Leading up to this Saturday’s Advanced Flash course in Toronto, with Guest Star David Honl, (just a couple of spots left), I thought I might share another flash modifier tip today.

And that is the use of snoots.

A snoot is a long appendage to your light that causes the light to be directed in a narrower beam.  So when you really want to direct the light to go just where you want to, and nowhere else, you use snoots.

The best snoot for small flashes like a Nikon D700 or D900 or a Canon 430 EX II or 580 EX II are Honl Photo snoots (and no, Dave is not paying me to say that – it’s just that I use them almost daily in my flash work, and love them).

The snoot is also the bounce reflector, just rolled up. So it stores flash and mounts as a sturdy snoot in seconds:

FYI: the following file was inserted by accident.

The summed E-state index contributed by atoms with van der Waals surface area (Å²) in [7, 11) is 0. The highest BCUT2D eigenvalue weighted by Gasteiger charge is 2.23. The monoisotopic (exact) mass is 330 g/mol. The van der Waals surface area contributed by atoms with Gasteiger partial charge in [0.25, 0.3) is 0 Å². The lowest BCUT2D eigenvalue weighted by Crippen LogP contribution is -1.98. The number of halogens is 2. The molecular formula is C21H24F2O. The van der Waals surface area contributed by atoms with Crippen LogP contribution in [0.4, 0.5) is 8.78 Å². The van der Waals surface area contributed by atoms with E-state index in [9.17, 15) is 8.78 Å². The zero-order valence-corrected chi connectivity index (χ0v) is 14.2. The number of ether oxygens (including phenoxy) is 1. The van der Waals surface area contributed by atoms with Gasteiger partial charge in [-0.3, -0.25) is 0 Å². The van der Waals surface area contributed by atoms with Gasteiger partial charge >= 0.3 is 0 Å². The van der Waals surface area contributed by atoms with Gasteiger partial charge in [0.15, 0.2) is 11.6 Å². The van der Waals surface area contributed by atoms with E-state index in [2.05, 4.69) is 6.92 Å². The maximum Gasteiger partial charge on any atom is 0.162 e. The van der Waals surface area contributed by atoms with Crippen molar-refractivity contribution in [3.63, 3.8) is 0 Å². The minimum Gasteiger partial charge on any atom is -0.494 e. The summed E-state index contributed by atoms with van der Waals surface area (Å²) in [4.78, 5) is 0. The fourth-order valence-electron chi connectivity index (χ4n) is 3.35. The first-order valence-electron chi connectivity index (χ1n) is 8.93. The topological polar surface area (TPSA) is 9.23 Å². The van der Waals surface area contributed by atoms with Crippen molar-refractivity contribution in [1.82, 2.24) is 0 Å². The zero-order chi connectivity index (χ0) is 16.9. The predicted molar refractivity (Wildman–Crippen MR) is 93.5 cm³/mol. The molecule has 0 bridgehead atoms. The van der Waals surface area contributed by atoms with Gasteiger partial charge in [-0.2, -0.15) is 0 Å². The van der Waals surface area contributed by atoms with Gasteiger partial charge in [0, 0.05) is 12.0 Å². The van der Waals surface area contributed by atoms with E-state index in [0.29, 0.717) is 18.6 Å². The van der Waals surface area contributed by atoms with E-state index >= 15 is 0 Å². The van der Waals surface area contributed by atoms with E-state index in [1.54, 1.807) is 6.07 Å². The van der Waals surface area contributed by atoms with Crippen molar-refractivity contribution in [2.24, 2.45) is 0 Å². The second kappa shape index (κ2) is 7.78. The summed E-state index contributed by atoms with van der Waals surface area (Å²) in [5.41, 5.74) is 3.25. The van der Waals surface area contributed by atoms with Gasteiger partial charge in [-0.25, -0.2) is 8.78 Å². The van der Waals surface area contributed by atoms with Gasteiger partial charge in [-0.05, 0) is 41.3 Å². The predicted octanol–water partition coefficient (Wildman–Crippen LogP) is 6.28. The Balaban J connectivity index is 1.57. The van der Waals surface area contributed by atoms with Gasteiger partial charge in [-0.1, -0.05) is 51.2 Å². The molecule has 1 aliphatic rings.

Remember, from yesterday’s post, the plant lit with a grid? If instead of lighting up the whole wall, I want to direct the light to a smaller area with a nice soft edge, I use a grid, like so:

But what if I want a more clearly defined light area?

Then I use a snoot. If instead of a grid I stick a short Speed Snoot to the flash’s speed strap, I now get this:

And if I want a smaller area? Simple, then I use the long snoot:

How do you often this type of snoot? As a hair light. Or in creative lighting: remember, creative light is not about what you light: it is about what you do not light. And that is what snoots are all about.

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